Blue lights canvass the stage. The guitar strums. A woman sings slowly. A beat. Another slams poetic rhymes. They jive. They thrive. Off each other’s lines. Their lives. Then silence. Back to reality.
“In Hollow Time” sets all the right tones with its smooth and soulful story of financial woes, homelessness and passion during the Great Recession set in San Francisco’s own Mission District.
The theatre arts department’s latest production opened with an astonishing performance last Thursday, April 10, to a packed Studio Theatre. The cast treated the audience to a show of funny, sexually-charged quips and scenes and multi-dimensional characters that all shared the spotlight with their acting and singing abilities. All the while, the musicians filled the room with smooth blues and rock ‘n’ roll sounds of a harmonica, piano and guitar trifecta.
Director Roy Conboy said his youth inspired the sounds of “In Hollow Time.”
“When I was younger I was in bands and I had a folk duo with my brother,” Conboy said. “We did a lot of that kind of stuff and I still play all the time. I still write songs for myself and actually I’ve been writing songs that go into my plays for years and years. This was the most musical attempt I’ve ever gotten at.”
It took two semesters to produce the show, as Conboy first wrote act one of his originally written and composed script, then casted for the show and finally rounded up a group of student artists and alumni to help write the remaining acts.
One of the alumni was Carlos Mendoza, who graduated last semester and became the assistant director of the production. Mendoza was greatly satisfied with the audience’s response on opening night because it showed support for the hard work the cast and crew put into the play.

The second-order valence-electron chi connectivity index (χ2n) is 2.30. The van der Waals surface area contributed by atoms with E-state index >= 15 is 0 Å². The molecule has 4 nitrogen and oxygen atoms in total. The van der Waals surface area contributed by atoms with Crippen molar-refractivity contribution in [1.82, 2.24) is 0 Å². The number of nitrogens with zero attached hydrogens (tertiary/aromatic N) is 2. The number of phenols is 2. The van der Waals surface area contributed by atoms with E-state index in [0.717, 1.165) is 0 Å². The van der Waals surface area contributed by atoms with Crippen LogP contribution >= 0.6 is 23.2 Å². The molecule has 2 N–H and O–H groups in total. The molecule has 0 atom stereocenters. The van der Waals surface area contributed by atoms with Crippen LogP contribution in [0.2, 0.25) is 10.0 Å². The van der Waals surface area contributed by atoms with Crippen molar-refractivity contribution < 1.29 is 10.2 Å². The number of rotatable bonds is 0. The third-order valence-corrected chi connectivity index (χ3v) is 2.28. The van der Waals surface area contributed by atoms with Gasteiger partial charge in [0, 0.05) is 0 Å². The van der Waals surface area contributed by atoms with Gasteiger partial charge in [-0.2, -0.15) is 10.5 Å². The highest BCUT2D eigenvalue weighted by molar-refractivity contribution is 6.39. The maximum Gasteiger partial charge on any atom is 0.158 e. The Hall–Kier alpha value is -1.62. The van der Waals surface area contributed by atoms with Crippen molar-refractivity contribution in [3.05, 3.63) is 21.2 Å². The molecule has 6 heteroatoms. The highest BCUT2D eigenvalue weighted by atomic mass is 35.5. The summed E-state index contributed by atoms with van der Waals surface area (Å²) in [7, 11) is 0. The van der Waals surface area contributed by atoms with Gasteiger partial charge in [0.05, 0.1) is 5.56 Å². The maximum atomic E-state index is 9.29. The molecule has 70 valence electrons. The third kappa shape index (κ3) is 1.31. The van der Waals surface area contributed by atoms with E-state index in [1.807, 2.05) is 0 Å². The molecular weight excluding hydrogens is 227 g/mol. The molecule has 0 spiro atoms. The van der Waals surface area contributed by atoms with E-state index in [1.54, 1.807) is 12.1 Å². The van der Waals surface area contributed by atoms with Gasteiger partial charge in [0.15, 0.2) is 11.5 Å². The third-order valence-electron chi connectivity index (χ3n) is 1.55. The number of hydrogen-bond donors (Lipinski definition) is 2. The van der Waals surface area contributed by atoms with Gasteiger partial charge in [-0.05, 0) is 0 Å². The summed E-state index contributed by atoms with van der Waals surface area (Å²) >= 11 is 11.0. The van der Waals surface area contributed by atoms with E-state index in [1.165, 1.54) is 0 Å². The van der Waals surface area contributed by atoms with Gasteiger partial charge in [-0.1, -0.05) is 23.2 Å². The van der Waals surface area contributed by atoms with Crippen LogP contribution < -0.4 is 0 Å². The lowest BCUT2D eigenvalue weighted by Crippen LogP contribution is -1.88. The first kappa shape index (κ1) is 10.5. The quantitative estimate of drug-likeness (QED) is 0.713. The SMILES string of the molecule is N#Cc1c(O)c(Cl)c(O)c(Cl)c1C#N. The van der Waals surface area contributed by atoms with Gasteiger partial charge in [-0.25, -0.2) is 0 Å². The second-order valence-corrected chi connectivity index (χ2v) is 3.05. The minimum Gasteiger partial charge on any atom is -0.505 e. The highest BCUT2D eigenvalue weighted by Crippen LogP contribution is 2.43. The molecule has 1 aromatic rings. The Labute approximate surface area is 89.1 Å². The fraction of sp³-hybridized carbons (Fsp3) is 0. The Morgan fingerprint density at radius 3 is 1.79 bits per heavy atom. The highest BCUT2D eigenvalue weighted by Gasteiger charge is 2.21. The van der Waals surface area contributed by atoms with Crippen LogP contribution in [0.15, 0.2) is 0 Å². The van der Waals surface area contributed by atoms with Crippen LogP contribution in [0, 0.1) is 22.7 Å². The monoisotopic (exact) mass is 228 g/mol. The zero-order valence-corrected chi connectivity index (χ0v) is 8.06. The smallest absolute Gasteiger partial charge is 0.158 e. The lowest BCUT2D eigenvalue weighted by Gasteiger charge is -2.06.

“Literally everyone had their creative seed in it,” Mendoza said.
The production stars a private eye named Salsa, played by Ariella Irula, who tries to solve her latest case of finding the missing financier, played by Elliot Lieberman, and receiving the love of his abandoned wife, Corazon, played by Heather Bridgeman. There are also “hidden women” in the play who each have their own stories to tell and deliver these stories by taking turns slamming poetry inside a circle, a spotlight, a stage for them.
Eric Chen, a freshman and business major, has enjoyed the productions the theatre arts department has been producing. He attended the previous play, “Measure for Measure,” and said it is great that his professor offers the opportunities to see these live shows, which are new for him.
Conboy’s original storyline and use of SF locality make “In Hollow Time” an exciting mixture of old-time detective tales and modern scenery, diverse characters and themes of homelessness and greed all too familiar in this city.
Other present themes, such as having passion, strength and a voice are more powerful than the negatives, and are shown in the beautiful compositions sung by the actors throughout the production. If there was one haunting line in the show to leave with, it would be Salsa describing Corazon’s undying faithfulness:
“Because even in those hollow times and in his hollow eyes her love held strong.”
“In Hollow Time” runs at 8 p.m. April 17-19 and 2 p.m. April 20 in Studio Theatre. Tickets are $8.